CASPER, Wyo. — Facing a crowded field of challengers in the 2022 General Election, Wyoming’s U.S. Rep. Liz Cheney has been back in Wyoming touting her commitment to fighting for the state’s oil and gas industry in recent days.
Cheney said via Twitter on Tuesday that she took a tour of Jonah Energy in Pinedale this week and used the opportunity to declare that Wyoming’s oil and gas industry is “under attack from the far-left and the Biden Administration’s heartless energy policies in Washington.”
Wyoming politicians have frequently claimed that oil and gas policies under President Joe Biden’s administration could harm Wyoming’s economy. Cheney on Friday attempted to tie Biden energy policies to rising gas prices and gas shortages.
“From cancelling the Keystone Pipeline to banning new oil & gas leasing on federal lands, Biden’s energy policies are having devastating consequences,” Cheney said via Twitter. “We’ve already seen a glimpse of this devastation with prices skyrocketing & gas shortages hitting communities across the country.”
While Cheney is attempting to link gasoline price increases and shortages to the Biden administration’s policies, shortages in the eastern United States in recent weeks were due to a cyberattack on the Colonial Pipeline, which was temporarily shut down on May 7 before resuming operations on May 12.
That pipeline provides about 45% of fuel consumed on the East Coast, according to the Associated Press, and the shut down impacted gasoline distribution, though there was and is not a shortage of overall supply:
The pipeline shutdown also had an impact on the price of gasoline and some gas stations in the southeast part of the country are still seeing supply strain stemming from the shutdown, according to AAA.
But price impacts due to the shutdown have showed signs of easing.
“The national average has stabilized following the Colonial Pipeline cyberattack, but pump prices are likely to fluctuate leading up to the holiday weekend,” AAA said on Monday. “Over the past weekend, the national gas price average declined a penny to $3.03, the first decrease in two weeks.”
That is still $1.12 more per gallon than a year ago, according to AAA.
In 2020, the COVID-19 pandemic impacted oil prices as did a price war between Saudi Arabia and Russia.
“In January 2020, after seeing a customary decline due to business shutdowns for the Chinese New Year celebration, oil demand from China continued to fall because of economy-wide pandemic-related closures,” the U.S. Bureau of Labor Statistics said in an Oct. 2020 article. “Demand for oil decreased by 3 million barrels per day, which represents approximately 20 percent of the country’s overall oil consumption.”
“As the COVID-19 pandemic continued to spread across the world, Saudi Arabia, the world’s second-largest oil producer behind the United States, urged fellow Organization of the Petroleum Exporting Countries (OPEC) members and Russia to cut production. Having formed a 2016 alliance with OPEC to control the price of oil through production cuts, Russia, the world’s third-largest oil producer, now resisted the call for further reductions in response to the pandemic. Russia sought to gain market share in anticipation that the U.S. shale industry’s profitability and output would fall in the face of lower prices.”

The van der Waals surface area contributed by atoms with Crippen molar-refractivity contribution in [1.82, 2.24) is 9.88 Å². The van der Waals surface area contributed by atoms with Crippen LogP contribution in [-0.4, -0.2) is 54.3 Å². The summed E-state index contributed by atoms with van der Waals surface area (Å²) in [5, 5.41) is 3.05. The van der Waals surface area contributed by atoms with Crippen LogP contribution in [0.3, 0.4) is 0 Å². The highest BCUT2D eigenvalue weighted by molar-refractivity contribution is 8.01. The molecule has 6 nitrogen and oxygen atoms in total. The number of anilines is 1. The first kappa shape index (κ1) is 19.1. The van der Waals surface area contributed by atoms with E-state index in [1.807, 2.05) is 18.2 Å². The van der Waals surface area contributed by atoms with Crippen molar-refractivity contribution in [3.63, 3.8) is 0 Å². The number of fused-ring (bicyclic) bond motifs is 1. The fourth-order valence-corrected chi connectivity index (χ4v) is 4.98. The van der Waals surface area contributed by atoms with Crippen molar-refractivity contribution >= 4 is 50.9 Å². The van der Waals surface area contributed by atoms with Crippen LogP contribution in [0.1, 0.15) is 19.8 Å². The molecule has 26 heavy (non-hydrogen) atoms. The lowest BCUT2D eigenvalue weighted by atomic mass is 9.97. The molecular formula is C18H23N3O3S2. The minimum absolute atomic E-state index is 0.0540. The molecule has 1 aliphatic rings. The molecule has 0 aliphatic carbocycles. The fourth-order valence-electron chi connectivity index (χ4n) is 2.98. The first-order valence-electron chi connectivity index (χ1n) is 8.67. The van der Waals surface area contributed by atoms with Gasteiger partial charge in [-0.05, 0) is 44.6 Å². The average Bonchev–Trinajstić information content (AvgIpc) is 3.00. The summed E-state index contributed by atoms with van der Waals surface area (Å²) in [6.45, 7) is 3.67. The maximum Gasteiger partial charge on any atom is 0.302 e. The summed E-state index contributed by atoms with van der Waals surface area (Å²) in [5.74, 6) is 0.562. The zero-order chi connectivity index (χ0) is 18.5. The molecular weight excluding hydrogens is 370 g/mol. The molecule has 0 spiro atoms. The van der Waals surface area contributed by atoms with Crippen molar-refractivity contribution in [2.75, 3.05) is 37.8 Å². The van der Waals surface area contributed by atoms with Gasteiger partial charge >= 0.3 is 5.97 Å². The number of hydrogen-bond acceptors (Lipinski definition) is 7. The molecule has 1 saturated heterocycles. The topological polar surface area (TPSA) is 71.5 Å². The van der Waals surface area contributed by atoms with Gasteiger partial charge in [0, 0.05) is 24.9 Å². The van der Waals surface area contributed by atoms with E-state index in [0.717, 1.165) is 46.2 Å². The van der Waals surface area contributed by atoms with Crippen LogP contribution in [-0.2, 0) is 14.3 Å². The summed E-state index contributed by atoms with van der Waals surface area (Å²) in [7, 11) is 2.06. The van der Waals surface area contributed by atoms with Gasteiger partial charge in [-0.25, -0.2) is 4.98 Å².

After Russia and OPEC failed to find agreement, OPEC started ramping up production.
“By the beginning of April, OPEC had raised output by 1.7 million barrels per day, up to a level of 30.4 million barrels per day, the largest production jump since September 1990,” the U.S. Bureau of Labor Statistics said. “The production boom coincided with an International Energy Agency (IEA) estimate that global demand for oil was down by almost 30 million barrels per day because of the shutdowns in response to the COVID-19 pandemic. With demand down, the addition of petroleum to an already saturated market led to a near-record level of 535.2 million barrels of crude petroleum stockpiles in the United States on May 1.”
The pandemic, the price war and the cyberattack are a few examples that show the complex nature of fuel prices across the planet. Historic data shows that while gasoline prices in the U.S. are higher this spring than in recent years, prices tend to increase in spring and summer each year:
Cheney is not the only politician attempting to use fuel prices as an opportunity to condemn Biden policies. Wyoming U.S. Sen. John Barrasso last week also blamed Biden for higher fuel prices as well as higher grocery prices, attempting to link them to not only Biden oil and gas policies but also to spending under the American Rescue Plan.
Wyoming politicians aren’t alone in attempting to use crises or natural disasters to bolster their messaging. Texas Governor Greg Abbott attempted to blame wind and solar energy and the “Green New Deal” for power outages that were largely caused by disruptions to fossil fuel powered souces amid the Arctic blast in February, as explained by the Texas Tribune.
If the Biden administration’s oil and gas policies are having an impact on Wyoming’s economy, that hasn’t yet started showing up in tax revenue data. The Consensus Revenue Estimating Group said in their April update that the impact on Wyoming from the Biden administration’s federal leasing moratorium and cancellation of federal lease sales “is yet to be seen.”